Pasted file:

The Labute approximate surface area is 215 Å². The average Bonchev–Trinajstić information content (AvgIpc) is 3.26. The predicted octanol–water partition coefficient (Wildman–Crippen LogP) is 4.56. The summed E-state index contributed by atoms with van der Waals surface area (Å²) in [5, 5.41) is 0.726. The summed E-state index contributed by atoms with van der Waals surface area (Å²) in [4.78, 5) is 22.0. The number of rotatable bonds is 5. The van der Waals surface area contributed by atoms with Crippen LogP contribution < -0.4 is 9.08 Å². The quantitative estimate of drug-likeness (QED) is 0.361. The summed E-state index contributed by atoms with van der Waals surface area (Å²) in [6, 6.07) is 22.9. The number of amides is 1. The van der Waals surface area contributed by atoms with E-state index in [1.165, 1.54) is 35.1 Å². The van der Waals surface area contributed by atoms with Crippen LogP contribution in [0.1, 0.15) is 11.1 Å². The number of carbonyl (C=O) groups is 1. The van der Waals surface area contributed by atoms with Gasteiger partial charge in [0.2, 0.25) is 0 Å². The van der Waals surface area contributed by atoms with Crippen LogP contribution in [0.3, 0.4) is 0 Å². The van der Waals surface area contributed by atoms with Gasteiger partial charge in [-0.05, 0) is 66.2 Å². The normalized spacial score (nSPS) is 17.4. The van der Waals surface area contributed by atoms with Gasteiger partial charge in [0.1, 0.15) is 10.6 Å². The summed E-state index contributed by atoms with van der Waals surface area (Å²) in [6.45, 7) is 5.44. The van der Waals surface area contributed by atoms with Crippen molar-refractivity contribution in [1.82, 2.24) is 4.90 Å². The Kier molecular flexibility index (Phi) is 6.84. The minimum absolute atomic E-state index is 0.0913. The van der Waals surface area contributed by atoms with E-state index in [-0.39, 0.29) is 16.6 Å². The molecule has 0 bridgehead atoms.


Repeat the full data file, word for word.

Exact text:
The Labute approximate surface area is 215 Å². The average Bonchev–Trinajstić information content (AvgIpc) is 3.26. The predicted octanol–water partition coefficient (Wildman–Crippen LogP) is 4.56. The summed E-state index contributed by atoms with van der Waals surface area (Å²) in [5, 5.41) is 0.726. The summed E-state index contributed by atoms with van der Waals surface area (Å²) in [4.78, 5) is 22.0. The number of rotatable bonds is 5. The van der Waals surface area contributed by atoms with Crippen LogP contribution < -0.4 is 9.08 Å². The quantitative estimate of drug-likeness (QED) is 0.361. The summed E-state index contributed by atoms with van der Waals surface area (Å²) in [6, 6.07) is 22.9. The number of amides is 1. The van der Waals surface area contributed by atoms with E-state index in [1.165, 1.54) is 35.1 Å². The van der Waals surface area contributed by atoms with Crippen LogP contribution in [0.1, 0.15) is 11.1 Å². The number of carbonyl (C=O) groups is 1. The van der Waals surface area contributed by atoms with Gasteiger partial charge in [0.2, 0.25) is 0 Å². The van der Waals surface area contributed by atoms with Crippen LogP contribution in [0.3, 0.4) is 0 Å². The van der Waals surface area contributed by atoms with Gasteiger partial charge in [-0.05, 0) is 66.2 Å². The normalized spacial score (nSPS) is 17.4. The van der Waals surface area contributed by atoms with Gasteiger partial charge in [0.1, 0.15) is 10.6 Å². The summed E-state index contributed by atoms with van der Waals surface area (Å²) in [6.45, 7) is 5.44. The van der Waals surface area contributed by atoms with Crippen molar-refractivity contribution in [1.82, 2.24) is 4.90 Å². The Kier molecular flexibility index (Phi) is 6.84. The minimum absolute atomic E-state index is 0.0913. The van der Waals surface area contributed by atoms with E-state index in [-0.39, 0.29) is 16.6 Å². The molecule has 0 bridgehead atoms.